What makes React Native difficult to learn

January 25, 2017

You might’ve already read that I’ve recently taught a university course of React Native. There was a big contraint: my part of the course was really short —I had only two days.

When I started preparing a curriculum for the course my main question was: how can I teach them how to create an application in two days? Mind you, some of the students had really basic familiarity with the JavaScript syntax, making even basic ES6 features (like destructuring and arrow functions) something new that needs to be explained. I also had to explain the main idea of React and the benefits of Functional Reactive Programming in general. I didn’t want them to just follow the steps without understanding why we’re working this way. Finally, I needed to go through an actual exercise that shows them how to combine all this together to write a useful app. All this in two sessions of three hours each. Impossible.

In the end, it turned out that university students are used to achieving impossible learning goals. The course is scored on the basis of project assignments that the students work on by themselves for two weeks. 70% of them managed to hand in a working application, most of them surpassing my expectations of what can be achieved with only two days of guided introduction and two weeks of solo work.

But I hit some quirks in React Native ecosystem itself that make it difficult to teach it in such a setting. And that’s what I wanted to share here.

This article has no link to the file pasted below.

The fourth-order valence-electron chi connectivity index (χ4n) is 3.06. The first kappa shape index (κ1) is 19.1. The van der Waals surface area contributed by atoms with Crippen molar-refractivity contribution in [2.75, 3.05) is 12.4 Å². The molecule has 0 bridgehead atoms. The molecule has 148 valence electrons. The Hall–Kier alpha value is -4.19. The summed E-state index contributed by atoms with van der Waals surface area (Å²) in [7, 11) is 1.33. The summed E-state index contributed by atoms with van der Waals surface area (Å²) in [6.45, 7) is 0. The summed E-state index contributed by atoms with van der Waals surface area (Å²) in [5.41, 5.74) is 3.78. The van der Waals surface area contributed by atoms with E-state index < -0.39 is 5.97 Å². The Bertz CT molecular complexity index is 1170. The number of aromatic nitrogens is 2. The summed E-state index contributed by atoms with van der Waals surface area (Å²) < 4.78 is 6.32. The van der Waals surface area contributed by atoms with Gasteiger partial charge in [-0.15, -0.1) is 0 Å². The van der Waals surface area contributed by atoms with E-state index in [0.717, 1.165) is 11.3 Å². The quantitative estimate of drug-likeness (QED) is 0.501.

JavaScript syntax is a mess

I remember back in the days when I was teaching Ruby there were two questions I always dreaded:

  1. Why we put parentheses here, but here we don’t? (In Ruby, the parentheses were optional in most method calls, but were necessary in some of them — in order to make parameters ambiguous. Not an easy thing to explain to new programmers.)
  2. Why do some Hash structures look different than others? (In Ruby, at some point a „new” Hash syntax was introduced, which sounded like a great idea. However, it can’t be used to represent all possible key values, so for some usecases you need to revert to using the old syntax. With a lot of code bases having a mix of both, it makes it a lot harder to explain somebody what a Hash actually is.)

In JavaScript we have the basic syntax that works in the browser, we have the „jQuery syntax” that’s familiar to a lot of people who dabbled in frontend stuff for a short time, and then we have all those ESX syntaxes with different levels of adoptions in different node versions. But what’s more important, with different levels of adoption in different learning materials.

Currently, there’s only one solution to that: dive deep into learning JavaScript and learn (and embrace) all of its little quirks. However, for a university student who’s writing projects in four different programimng languages just to finish one class, it’s simply not possible.

React Native moves fast and breaks things

As a part-time professor, I don’t have neither the time, nor the access to configure all the machines in the classroom however I want. If anything else, it’s because other professors need to be able to conduct their own classes there as well. So the process starts in August (actually in September, nothing happens in August in Spain) with collecting the requirements for my class. Then system administrators install it and in October I can test the setup that I’ll use for my classes in December and March. Slow, but simple.